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Kartik Thakore
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NAME

SDL::Time - a SDL perl extension for managing timers.

SYNOPSIS

METHODS

get_ticks()

Returns the number of milliseconds since SDL library initialization. This value wraps around if the program runs for more than 49.7 days

delay(ms)

This function waits a specified number of milliseconds before returning. It waits at least the specified time, but possible longer due to OS scheduling. The delay granularity is at least 10 ms. Some platforms have shorter clock ticks but this is the most common. SDL::delay doesn't returns anything.

add_timer(interval,callback,param)

Adds a callback function to be run after the specified number of milliseconds has elapsed. The callback function is passed the current timer interval and the user supplied parameter from the SDL::add_timer call and returns the next timer interval. If the returned value from the callback is the same as the one passed in, the timer continues at the same rate. If the returned value from the callback is 0, the timer is cancelled.

Another way to cancel a currently-running timer is by calling SDL::remove_timer with the timer's ID (which was returned from SDL::add_timer).

The timer callback function may run in a different thread than your main program, and so shouldn't call any functions from within itself. However, you may always call SDL::push_event.

SDL::add_timer returns the identifier value of the generated timer or undef on error.

Note : If you use this function, you need to pass SDL_INIT_TIMER to SDL::init.

Parameters

        interval [in]   The desired interval of the timer, in milliseconds. 
                        The granularity of the timer is platform-dependent, but you should count on it being at least 10 ms as this is the most common number.
                        This means that if you request a 16 ms timer, your callback will run approximately 20 ms later on an unloaded system. 
                        If you wanted to set a flag signaling a frame update at 30 frames per second (every 33 ms), you might set a timer for 30 ms (see example below).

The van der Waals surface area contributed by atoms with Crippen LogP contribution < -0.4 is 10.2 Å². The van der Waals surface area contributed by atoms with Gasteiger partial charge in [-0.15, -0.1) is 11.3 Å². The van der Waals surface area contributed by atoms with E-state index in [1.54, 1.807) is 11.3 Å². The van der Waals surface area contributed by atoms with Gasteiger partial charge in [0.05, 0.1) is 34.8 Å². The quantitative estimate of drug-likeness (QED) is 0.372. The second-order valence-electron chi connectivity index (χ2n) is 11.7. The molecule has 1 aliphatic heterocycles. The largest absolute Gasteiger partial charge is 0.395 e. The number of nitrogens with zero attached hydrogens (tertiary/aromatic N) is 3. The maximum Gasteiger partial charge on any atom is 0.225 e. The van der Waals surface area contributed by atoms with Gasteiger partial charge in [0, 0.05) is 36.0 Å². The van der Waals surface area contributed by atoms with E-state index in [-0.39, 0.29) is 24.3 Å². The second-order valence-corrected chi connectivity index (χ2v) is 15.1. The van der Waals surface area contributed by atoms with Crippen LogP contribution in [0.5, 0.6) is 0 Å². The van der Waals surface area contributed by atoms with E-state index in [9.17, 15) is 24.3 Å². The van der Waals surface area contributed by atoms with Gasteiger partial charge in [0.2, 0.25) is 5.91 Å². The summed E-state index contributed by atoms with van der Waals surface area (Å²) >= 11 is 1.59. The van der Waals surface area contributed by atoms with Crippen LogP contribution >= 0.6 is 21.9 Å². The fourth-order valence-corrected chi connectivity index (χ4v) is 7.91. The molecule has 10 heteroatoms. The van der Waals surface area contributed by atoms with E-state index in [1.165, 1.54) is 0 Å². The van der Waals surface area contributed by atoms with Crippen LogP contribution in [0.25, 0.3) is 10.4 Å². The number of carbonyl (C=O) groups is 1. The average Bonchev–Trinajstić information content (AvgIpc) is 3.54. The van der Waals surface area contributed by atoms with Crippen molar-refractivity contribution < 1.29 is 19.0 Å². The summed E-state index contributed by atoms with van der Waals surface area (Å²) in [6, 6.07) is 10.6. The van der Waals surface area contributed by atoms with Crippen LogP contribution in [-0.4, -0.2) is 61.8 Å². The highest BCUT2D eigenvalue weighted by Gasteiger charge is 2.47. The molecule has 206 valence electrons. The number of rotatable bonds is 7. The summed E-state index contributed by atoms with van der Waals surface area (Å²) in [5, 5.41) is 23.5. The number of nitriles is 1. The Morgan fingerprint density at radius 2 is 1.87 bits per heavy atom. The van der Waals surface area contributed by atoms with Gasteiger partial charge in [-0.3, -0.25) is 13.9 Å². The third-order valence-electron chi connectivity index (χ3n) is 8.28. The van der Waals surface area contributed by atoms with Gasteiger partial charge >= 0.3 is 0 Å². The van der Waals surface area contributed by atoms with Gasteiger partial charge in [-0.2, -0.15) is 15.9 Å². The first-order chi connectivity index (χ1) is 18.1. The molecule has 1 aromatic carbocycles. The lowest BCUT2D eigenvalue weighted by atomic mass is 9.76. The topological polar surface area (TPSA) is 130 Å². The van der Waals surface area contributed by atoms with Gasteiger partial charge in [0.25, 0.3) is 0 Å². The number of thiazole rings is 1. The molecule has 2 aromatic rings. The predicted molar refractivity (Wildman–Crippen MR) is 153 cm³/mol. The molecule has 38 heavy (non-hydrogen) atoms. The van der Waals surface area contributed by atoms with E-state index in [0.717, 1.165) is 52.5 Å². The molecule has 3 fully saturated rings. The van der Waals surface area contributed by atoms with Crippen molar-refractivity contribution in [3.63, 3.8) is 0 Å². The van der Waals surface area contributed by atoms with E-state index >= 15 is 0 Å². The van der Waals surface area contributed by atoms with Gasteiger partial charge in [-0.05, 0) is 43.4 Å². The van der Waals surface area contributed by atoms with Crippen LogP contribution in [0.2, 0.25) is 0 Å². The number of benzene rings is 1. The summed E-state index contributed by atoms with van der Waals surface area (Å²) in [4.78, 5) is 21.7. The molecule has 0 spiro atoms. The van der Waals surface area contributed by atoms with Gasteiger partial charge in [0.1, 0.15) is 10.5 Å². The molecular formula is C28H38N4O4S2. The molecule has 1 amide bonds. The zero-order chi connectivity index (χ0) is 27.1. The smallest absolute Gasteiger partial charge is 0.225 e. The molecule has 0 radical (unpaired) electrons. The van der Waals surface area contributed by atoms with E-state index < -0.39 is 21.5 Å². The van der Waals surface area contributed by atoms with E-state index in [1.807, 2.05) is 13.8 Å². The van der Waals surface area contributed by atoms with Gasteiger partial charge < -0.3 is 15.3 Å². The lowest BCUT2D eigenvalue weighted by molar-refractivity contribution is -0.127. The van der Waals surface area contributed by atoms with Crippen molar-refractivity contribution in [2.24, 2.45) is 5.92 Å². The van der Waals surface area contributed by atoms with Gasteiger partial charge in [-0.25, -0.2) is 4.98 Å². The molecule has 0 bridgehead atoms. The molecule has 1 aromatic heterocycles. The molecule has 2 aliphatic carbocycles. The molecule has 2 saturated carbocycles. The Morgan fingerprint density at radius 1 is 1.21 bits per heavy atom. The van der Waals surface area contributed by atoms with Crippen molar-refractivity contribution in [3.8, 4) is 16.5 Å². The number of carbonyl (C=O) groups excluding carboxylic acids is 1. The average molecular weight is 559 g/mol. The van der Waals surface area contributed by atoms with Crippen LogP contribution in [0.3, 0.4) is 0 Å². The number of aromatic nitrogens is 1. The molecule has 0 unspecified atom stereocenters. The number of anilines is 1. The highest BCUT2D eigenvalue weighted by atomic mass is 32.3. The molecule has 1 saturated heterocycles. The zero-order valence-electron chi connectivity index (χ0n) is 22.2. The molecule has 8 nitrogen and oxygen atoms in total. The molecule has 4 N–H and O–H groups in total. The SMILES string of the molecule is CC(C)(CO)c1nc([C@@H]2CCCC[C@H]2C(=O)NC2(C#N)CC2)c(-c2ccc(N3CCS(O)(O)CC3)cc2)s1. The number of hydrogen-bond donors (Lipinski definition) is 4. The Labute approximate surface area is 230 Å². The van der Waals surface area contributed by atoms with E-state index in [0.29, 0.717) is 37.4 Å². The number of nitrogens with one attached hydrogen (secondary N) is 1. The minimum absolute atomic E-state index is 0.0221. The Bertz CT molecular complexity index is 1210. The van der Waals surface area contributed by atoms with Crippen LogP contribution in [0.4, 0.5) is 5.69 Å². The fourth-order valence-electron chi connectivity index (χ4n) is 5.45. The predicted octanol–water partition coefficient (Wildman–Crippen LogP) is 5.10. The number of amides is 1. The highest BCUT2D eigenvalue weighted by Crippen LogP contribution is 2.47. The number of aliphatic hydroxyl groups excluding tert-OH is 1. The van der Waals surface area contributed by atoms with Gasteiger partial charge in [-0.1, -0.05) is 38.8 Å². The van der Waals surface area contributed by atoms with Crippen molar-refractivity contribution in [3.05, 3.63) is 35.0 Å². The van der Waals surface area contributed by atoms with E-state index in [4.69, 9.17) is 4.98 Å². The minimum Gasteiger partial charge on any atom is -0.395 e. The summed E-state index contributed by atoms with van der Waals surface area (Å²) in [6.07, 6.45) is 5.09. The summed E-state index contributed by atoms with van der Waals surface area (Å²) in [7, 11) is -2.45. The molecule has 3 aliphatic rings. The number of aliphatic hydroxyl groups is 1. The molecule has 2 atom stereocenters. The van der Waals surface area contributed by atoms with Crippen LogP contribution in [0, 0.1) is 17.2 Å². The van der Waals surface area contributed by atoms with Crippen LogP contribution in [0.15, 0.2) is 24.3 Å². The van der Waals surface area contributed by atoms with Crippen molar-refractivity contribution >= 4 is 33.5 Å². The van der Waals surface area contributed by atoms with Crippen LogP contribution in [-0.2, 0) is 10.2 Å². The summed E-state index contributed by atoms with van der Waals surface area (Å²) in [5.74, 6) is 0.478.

callback [in]   The SDL timer callback function which is called when the specified interval elapses. 

        param [in]      The user parameter which is passed to the callback function 

remove_timer( id )

Removes a timer callback previously added with SDL::add_timer. It returns 0 on succés or -1 on error.

set_timer( interval,callback )

Set a callback to run after the specified number of milliseconds has elapsed. The callback function is passed the current timer interval and returns the next timer interval. If the returned value is the same as the one passed in, the periodic alarm continues, otherwise a new alarm is scheduled.

To cancel a currently running timer, call SDL::set_timer(0, NULL);

The timer callback function may run in a different thread than your main constant, and so shouldn't call any functions from within itself.

The maximum resolution of this timer is 10 ms, which means that if you request a 16 ms timer, your callback will run approximately 20 ms later on an unloaded system. If you wanted to set a flag signaling a frame update at 30 frames per second (every 33 ms), you might set a timer for 30 ms (see example below).

If you use this function, you need to pass SDL_INIT_TIMER to SDL::init(). Note: This function is kept for compatibility but has been superseded by the new timer functions SDL::add_timer and SDL::remove_timer which support multiple timers.

1 POD Error

The following errors were encountered while parsing the POD:

Around line 57:

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